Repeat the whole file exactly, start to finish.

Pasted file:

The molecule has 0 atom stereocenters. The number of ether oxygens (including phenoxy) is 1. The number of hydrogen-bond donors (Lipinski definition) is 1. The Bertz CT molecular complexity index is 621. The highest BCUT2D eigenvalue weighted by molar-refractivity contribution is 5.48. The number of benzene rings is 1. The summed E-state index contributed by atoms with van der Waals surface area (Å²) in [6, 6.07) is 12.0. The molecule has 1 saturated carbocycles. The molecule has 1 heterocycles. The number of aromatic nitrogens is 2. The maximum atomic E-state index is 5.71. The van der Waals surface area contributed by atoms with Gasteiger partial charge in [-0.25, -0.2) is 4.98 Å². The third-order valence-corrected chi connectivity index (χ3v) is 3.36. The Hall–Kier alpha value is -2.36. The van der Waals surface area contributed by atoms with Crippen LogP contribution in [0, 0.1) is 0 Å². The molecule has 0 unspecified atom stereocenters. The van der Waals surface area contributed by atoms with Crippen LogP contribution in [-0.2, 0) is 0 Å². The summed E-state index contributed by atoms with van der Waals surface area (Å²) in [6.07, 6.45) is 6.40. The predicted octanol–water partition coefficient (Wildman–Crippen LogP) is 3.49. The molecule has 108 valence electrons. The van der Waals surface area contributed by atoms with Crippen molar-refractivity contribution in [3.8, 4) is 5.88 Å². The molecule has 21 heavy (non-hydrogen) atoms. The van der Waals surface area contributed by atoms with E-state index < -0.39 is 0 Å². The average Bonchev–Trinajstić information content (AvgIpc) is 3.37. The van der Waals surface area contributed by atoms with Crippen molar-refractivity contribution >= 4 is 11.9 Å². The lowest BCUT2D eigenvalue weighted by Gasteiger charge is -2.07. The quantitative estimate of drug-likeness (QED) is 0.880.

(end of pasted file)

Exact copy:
The molecule has 0 atom stereocenters. The number of ether oxygens (including phenoxy) is 1. The number of hydrogen-bond donors (Lipinski definition) is 1. The Bertz CT molecular complexity index is 621. The highest BCUT2D eigenvalue weighted by molar-refractivity contribution is 5.48. The number of benzene rings is 1. The summed E-state index contributed by atoms with van der Waals surface area (Å²) in [6, 6.07) is 12.0. The molecule has 1 saturated carbocycles. The molecule has 1 heterocycles. The number of aromatic nitrogens is 2. The maximum atomic E-state index is 5.71. The van der Waals surface area contributed by atoms with Gasteiger partial charge in [-0.25, -0.2) is 4.98 Å². The third-order valence-corrected chi connectivity index (χ3v) is 3.36. The Hall–Kier alpha value is -2.36. The van der Waals surface area contributed by atoms with Crippen LogP contribution in [0, 0.1) is 0 Å². The molecule has 0 unspecified atom stereocenters. The van der Waals surface area contributed by atoms with Crippen LogP contribution in [-0.2, 0) is 0 Å². The summed E-state index contributed by atoms with van der Waals surface area (Å²) in [6.07, 6.45) is 6.40. The predicted octanol–water partition coefficient (Wildman–Crippen LogP) is 3.49. The molecule has 108 valence electrons. The van der Waals surface area contributed by atoms with Crippen molar-refractivity contribution in [3.8, 4) is 5.88 Å². The molecule has 21 heavy (non-hydrogen) atoms. The van der Waals surface area contributed by atoms with E-state index < -0.39 is 0 Å². The average Bonchev–Trinajstić information content (AvgIpc) is 3.37. The van der Waals surface area contributed by atoms with Crippen molar-refractivity contribution >= 4 is 11.9 Å². The lowest BCUT2D eigenvalue weighted by Gasteiger charge is -2.07. The quantitative estimate of drug-likeness (QED) is 0.880.